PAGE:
Frozen ponds in Indiana have a deceptive beauty and some are tempted to test their strength with devastating results. There is also a thaw on the way that will make Central Indiana’s frozen ponds and lakes even more dangerous.
“Oh, it makes your heart sink,” said White River Township Fire Chief Jeremy Pell. “Because usually it’s somebody who is out recreationally and a lot of times it’s kids trying to play out on the ice.”
The White River Township Fire Department knows that call will come sooner or later so they are conducting real life pond rescue training.
“They’re getting into their cold water suits and setting up the ropes,” said Pell.
The fire chief says these first responding are training to make sure their response to this kind of emergency is automatic and familiar because in these frigid conditions time works against them.
“It’s definitely a challenge for the crews,” said Pell.
He says every second counts. In water temperatures of 32 degrees or below you have about 15 minutes before unconsciousness and exhaustion sets in. Best case scenario you can only survive for about 45 minutes if you can make it that long.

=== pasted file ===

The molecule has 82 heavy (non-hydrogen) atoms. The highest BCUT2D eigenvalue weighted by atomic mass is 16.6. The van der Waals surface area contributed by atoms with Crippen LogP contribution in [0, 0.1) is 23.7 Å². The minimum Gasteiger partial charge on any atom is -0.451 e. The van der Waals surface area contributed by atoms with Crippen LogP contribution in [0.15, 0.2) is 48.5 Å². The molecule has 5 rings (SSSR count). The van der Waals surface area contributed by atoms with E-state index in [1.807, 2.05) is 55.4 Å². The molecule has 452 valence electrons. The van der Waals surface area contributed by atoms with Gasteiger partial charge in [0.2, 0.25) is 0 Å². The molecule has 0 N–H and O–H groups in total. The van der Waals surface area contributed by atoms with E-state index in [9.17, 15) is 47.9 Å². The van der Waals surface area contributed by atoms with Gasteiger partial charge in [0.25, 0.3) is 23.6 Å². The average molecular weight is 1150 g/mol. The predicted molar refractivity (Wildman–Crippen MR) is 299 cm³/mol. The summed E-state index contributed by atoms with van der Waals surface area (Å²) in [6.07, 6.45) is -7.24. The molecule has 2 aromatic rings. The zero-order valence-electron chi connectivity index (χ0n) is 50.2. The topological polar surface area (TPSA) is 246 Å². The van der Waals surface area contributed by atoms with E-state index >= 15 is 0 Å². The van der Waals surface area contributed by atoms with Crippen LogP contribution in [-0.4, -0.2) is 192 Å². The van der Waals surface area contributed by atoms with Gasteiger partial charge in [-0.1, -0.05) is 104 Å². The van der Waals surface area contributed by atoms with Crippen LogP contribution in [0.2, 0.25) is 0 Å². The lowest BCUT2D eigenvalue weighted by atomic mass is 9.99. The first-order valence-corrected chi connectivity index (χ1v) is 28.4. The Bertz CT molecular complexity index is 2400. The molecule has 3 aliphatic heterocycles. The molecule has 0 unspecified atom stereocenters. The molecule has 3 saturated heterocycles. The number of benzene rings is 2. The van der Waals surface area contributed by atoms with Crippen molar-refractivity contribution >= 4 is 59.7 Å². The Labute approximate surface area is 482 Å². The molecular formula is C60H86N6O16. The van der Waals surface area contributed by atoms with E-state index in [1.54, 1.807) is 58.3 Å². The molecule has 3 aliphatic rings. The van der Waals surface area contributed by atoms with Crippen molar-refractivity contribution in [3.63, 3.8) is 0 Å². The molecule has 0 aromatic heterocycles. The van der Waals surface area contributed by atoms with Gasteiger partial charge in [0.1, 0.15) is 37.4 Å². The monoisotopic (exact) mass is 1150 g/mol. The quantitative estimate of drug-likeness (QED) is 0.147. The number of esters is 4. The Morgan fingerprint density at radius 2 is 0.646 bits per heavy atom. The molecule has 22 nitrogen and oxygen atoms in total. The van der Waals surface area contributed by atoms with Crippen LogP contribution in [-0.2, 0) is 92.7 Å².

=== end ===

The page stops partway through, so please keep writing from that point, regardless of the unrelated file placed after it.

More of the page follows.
Typically, there is more than one rescue as the people that try to help quickly get into trouble.
“Often times the rescuer also needs to be rescued,” said firefighter Chad Witham.
Firefighters say every motion, position and step is deliberate, knowing the ice may give way at any moment.
“They learn how to approach the victim and how to go about securing the victim and getting them out safely so they’re not also a victim,” Witham said.
They know the call will come sooner or later because of a dare, a miss-step or a tragic accident and this training will save lives.
“Because that’s really what this is all about,” Pell said. “Making that difference when they’re having that worst day and they need someone to take care of them.”